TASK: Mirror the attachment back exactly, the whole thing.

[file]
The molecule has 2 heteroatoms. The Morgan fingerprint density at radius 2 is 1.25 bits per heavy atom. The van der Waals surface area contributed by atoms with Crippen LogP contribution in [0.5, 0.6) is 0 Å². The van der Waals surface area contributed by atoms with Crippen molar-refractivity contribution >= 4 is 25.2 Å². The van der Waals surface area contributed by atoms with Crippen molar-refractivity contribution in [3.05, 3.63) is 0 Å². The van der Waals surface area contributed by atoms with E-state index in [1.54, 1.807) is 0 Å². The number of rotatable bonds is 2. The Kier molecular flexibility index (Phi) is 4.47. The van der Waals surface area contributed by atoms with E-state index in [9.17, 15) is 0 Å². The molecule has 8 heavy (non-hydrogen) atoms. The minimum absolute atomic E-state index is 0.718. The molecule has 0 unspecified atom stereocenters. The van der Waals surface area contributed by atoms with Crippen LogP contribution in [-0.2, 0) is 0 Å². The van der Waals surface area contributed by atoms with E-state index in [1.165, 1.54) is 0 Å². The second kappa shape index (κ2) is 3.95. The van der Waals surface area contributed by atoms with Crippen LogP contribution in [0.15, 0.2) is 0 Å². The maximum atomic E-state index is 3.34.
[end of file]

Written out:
The molecule has 2 heteroatoms. The Morgan fingerprint density at radius 2 is 1.25 bits per heavy atom. The van der Waals surface area contributed by atoms with Crippen LogP contribution in [0.5, 0.6) is 0 Å². The van der Waals surface area contributed by atoms with Crippen molar-refractivity contribution >= 4 is 25.2 Å². The van der Waals surface area contributed by atoms with Crippen molar-refractivity contribution in [3.05, 3.63) is 0 Å². The van der Waals surface area contributed by atoms with E-state index in [1.54, 1.807) is 0 Å². The number of rotatable bonds is 2. The Kier molecular flexibility index (Phi) is 4.47. The van der Waals surface area contributed by atoms with E-state index in [9.17, 15) is 0 Å². The molecule has 8 heavy (non-hydrogen) atoms. The minimum absolute atomic E-state index is 0.718. The molecule has 0 unspecified atom stereocenters. The van der Waals surface area contributed by atoms with Crippen LogP contribution in [-0.2, 0) is 0 Å². The van der Waals surface area contributed by atoms with E-state index in [1.165, 1.54) is 0 Å². The second kappa shape index (κ2) is 3.95. The van der Waals surface area contributed by atoms with Crippen LogP contribution in [0.15, 0.2) is 0 Å². The maximum atomic E-state index is 3.34.